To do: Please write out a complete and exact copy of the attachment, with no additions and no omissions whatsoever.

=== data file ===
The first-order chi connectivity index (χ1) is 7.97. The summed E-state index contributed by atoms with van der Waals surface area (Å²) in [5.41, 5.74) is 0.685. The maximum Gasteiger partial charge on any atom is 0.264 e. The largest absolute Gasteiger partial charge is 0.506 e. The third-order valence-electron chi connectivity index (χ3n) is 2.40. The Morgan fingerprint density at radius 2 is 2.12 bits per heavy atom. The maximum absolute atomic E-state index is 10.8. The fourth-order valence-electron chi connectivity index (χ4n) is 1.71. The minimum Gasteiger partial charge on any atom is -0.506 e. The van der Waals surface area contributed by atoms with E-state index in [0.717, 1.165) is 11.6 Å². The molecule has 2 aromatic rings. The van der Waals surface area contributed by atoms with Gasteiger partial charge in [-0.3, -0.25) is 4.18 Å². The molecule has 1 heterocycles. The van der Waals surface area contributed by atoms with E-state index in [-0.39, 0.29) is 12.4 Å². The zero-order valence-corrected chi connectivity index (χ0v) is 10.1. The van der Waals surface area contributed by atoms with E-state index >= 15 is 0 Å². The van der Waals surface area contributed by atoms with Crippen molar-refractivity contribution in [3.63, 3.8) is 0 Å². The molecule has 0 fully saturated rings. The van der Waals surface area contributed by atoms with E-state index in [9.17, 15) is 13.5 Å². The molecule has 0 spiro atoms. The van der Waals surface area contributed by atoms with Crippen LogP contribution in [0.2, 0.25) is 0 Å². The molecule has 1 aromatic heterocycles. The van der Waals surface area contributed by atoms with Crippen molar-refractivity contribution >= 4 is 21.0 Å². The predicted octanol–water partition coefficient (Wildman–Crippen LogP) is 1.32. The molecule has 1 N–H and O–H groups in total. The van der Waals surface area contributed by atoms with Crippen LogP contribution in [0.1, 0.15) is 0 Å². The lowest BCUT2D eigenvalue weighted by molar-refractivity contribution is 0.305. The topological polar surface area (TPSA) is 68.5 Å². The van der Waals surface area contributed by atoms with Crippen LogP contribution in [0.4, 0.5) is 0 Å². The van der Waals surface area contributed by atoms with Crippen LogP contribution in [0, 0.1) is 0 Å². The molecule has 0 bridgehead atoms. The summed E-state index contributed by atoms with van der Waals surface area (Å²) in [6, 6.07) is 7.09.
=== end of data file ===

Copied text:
The first-order chi connectivity index (χ1) is 7.97. The summed E-state index contributed by atoms with van der Waals surface area (Å²) in [5.41, 5.74) is 0.685. The maximum Gasteiger partial charge on any atom is 0.264 e. The largest absolute Gasteiger partial charge is 0.506 e. The third-order valence-electron chi connectivity index (χ3n) is 2.40. The Morgan fingerprint density at radius 2 is 2.12 bits per heavy atom. The maximum absolute atomic E-state index is 10.8. The fourth-order valence-electron chi connectivity index (χ4n) is 1.71. The minimum Gasteiger partial charge on any atom is -0.506 e. The van der Waals surface area contributed by atoms with E-state index in [0.717, 1.165) is 11.6 Å². The molecule has 2 aromatic rings. The van der Waals surface area contributed by atoms with Gasteiger partial charge in [-0.3, -0.25) is 4.18 Å². The molecule has 1 heterocycles. The van der Waals surface area contributed by atoms with E-state index in [-0.39, 0.29) is 12.4 Å². The zero-order valence-corrected chi connectivity index (χ0v) is 10.1. The van der Waals surface area contributed by atoms with E-state index >= 15 is 0 Å². The van der Waals surface area contributed by atoms with Crippen molar-refractivity contribution in [3.63, 3.8) is 0 Å². The molecule has 0 fully saturated rings. The van der Waals surface area contributed by atoms with E-state index in [9.17, 15) is 13.5 Å². The molecule has 0 spiro atoms. The van der Waals surface area contributed by atoms with Crippen LogP contribution in [0.2, 0.25) is 0 Å². The molecule has 1 aromatic heterocycles. The van der Waals surface area contributed by atoms with Crippen molar-refractivity contribution >= 4 is 21.0 Å². The predicted octanol–water partition coefficient (Wildman–Crippen LogP) is 1.32. The molecule has 1 N–H and O–H groups in total. The van der Waals surface area contributed by atoms with Crippen LogP contribution in [0.1, 0.15) is 0 Å². The lowest BCUT2D eigenvalue weighted by molar-refractivity contribution is 0.305. The topological polar surface area (TPSA) is 68.5 Å². The van der Waals surface area contributed by atoms with Crippen LogP contribution in [0.4, 0.5) is 0 Å². The van der Waals surface area contributed by atoms with Crippen LogP contribution in [0, 0.1) is 0 Å². The molecule has 0 bridgehead atoms. The summed E-state index contributed by atoms with van der Waals surface area (Å²) in [6, 6.07) is 7.09.